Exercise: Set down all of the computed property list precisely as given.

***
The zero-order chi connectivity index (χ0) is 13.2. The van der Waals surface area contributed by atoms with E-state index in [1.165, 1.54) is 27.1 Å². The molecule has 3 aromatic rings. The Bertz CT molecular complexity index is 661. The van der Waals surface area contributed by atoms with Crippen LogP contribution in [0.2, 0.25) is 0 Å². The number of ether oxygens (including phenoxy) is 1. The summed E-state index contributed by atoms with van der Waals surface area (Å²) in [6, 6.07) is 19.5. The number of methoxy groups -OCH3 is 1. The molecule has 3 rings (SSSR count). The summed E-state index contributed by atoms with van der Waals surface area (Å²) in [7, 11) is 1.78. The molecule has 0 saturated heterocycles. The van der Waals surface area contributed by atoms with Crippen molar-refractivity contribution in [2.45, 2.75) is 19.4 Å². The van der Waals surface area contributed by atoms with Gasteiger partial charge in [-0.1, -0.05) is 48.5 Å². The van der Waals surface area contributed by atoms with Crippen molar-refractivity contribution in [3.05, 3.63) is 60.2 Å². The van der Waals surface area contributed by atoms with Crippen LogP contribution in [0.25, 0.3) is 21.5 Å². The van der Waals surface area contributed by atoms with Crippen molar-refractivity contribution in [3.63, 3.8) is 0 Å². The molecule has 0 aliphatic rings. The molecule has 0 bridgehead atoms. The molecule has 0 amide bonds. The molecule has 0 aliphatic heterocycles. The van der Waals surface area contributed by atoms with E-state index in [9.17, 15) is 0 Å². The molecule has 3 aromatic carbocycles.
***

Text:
The zero-order chi connectivity index (χ0) is 13.2. The van der Waals surface area contributed by atoms with E-state index in [1.165, 1.54) is 27.1 Å². The molecule has 3 aromatic rings. The Bertz CT molecular complexity index is 661. The van der Waals surface area contributed by atoms with Crippen LogP contribution in [0.2, 0.25) is 0 Å². The number of ether oxygens (including phenoxy) is 1. The summed E-state index contributed by atoms with van der Waals surface area (Å²) in [6, 6.07) is 19.5. The number of methoxy groups -OCH3 is 1. The molecule has 3 rings (SSSR count). The summed E-state index contributed by atoms with van der Waals surface area (Å²) in [7, 11) is 1.78. The molecule has 0 saturated heterocycles. The van der Waals surface area contributed by atoms with Crippen molar-refractivity contribution in [2.45, 2.75) is 19.4 Å². The van der Waals surface area contributed by atoms with Gasteiger partial charge in [-0.1, -0.05) is 48.5 Å². The van der Waals surface area contributed by atoms with Crippen molar-refractivity contribution in [3.05, 3.63) is 60.2 Å². The van der Waals surface area contributed by atoms with Crippen LogP contribution in [0.25, 0.3) is 21.5 Å². The van der Waals surface area contributed by atoms with Crippen molar-refractivity contribution in [3.63, 3.8) is 0 Å². The molecule has 0 aliphatic rings. The molecule has 0 bridgehead atoms. The molecule has 0 amide bonds. The molecule has 0 aliphatic heterocycles. The van der Waals surface area contributed by atoms with E-state index in [9.17, 15) is 0 Å². The molecule has 3 aromatic carbocycles.